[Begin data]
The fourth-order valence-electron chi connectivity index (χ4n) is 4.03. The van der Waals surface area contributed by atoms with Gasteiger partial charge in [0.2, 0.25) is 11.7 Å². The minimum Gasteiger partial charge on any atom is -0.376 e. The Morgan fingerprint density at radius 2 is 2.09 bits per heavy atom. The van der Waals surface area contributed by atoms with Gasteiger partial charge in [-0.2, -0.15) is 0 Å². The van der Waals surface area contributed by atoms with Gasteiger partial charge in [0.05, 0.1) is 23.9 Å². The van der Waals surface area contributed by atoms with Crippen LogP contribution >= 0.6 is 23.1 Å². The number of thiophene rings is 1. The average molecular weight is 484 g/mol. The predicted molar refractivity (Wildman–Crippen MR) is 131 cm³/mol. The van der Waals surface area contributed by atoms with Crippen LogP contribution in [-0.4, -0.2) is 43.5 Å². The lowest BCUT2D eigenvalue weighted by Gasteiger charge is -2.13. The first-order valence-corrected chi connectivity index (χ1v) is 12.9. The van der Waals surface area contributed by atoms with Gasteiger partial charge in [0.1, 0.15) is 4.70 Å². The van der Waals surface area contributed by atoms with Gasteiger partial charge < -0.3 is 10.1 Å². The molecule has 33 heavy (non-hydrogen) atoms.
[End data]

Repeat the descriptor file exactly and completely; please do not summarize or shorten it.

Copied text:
The fourth-order valence-electron chi connectivity index (χ4n) is 4.03. The van der Waals surface area contributed by atoms with Gasteiger partial charge in [0.2, 0.25) is 11.7 Å². The minimum Gasteiger partial charge on any atom is -0.376 e. The Morgan fingerprint density at radius 2 is 2.09 bits per heavy atom. The van der Waals surface area contributed by atoms with Gasteiger partial charge in [-0.2, -0.15) is 0 Å². The van der Waals surface area contributed by atoms with Gasteiger partial charge in [0.05, 0.1) is 23.9 Å². The van der Waals surface area contributed by atoms with Crippen LogP contribution >= 0.6 is 23.1 Å². The number of thiophene rings is 1. The average molecular weight is 484 g/mol. The predicted molar refractivity (Wildman–Crippen MR) is 131 cm³/mol. The van der Waals surface area contributed by atoms with Crippen LogP contribution in [-0.4, -0.2) is 43.5 Å². The lowest BCUT2D eigenvalue weighted by Gasteiger charge is -2.13. The first-order valence-corrected chi connectivity index (χ1v) is 12.9. The van der Waals surface area contributed by atoms with Gasteiger partial charge in [0.1, 0.15) is 4.70 Å². The van der Waals surface area contributed by atoms with Gasteiger partial charge < -0.3 is 10.1 Å². The molecule has 33 heavy (non-hydrogen) atoms.